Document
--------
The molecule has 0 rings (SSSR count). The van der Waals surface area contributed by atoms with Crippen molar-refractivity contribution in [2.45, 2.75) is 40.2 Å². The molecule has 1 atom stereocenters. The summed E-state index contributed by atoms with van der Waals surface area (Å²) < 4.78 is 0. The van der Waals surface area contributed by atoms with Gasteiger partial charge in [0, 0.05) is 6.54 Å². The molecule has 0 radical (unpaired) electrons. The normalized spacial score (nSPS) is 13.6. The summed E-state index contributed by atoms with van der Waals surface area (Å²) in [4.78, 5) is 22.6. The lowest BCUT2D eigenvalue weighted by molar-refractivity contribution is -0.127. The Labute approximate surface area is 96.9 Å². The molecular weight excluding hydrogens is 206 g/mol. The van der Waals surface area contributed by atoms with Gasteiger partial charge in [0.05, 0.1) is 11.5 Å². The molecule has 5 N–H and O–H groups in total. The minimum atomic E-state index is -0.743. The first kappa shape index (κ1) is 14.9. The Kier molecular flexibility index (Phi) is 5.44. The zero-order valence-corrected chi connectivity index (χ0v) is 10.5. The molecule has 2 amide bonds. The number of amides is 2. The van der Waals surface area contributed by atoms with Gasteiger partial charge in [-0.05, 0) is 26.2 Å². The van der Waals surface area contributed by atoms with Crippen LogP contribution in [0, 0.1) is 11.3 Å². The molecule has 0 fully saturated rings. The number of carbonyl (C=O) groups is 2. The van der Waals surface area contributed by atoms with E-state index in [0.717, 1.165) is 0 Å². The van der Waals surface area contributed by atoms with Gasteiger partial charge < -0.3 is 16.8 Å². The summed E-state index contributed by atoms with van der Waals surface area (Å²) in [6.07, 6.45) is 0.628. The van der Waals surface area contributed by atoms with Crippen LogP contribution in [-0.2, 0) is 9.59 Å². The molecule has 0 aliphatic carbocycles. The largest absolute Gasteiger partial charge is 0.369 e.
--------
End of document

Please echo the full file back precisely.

The molecule has 0 rings (SSSR count). The van der Waals surface area contributed by atoms with Crippen molar-refractivity contribution in [2.45, 2.75) is 40.2 Å². The molecule has 1 atom stereocenters. The summed E-state index contributed by atoms with van der Waals surface area (Å²) < 4.78 is 0. The van der Waals surface area contributed by atoms with Gasteiger partial charge in [0, 0.05) is 6.54 Å². The molecule has 0 radical (unpaired) electrons. The normalized spacial score (nSPS) is 13.6. The summed E-state index contributed by atoms with van der Waals surface area (Å²) in [4.78, 5) is 22.6. The lowest BCUT2D eigenvalue weighted by molar-refractivity contribution is -0.127. The Labute approximate surface area is 96.9 Å². The molecular weight excluding hydrogens is 206 g/mol. The van der Waals surface area contributed by atoms with Gasteiger partial charge in [0.05, 0.1) is 11.5 Å². The molecule has 5 N–H and O–H groups in total. The minimum atomic E-state index is -0.743. The first kappa shape index (κ1) is 14.9. The Kier molecular flexibility index (Phi) is 5.44. The zero-order valence-corrected chi connectivity index (χ0v) is 10.5. The molecule has 2 amide bonds. The number of amides is 2. The van der Waals surface area contributed by atoms with Gasteiger partial charge in [-0.05, 0) is 26.2 Å². The van der Waals surface area contributed by atoms with Crippen LogP contribution in [0, 0.1) is 11.3 Å². The molecule has 0 fully saturated rings. The number of carbonyl (C=O) groups is 2. The van der Waals surface area contributed by atoms with E-state index in [0.717, 1.165) is 0 Å². The van der Waals surface area contributed by atoms with Gasteiger partial charge < -0.3 is 16.8 Å². The summed E-state index contributed by atoms with van der Waals surface area (Å²) in [6.07, 6.45) is 0.628. The van der Waals surface area contributed by atoms with Crippen LogP contribution in [-0.2, 0) is 9.59 Å². The molecule has 0 aliphatic carbocycles. The largest absolute Gasteiger partial charge is 0.369 e.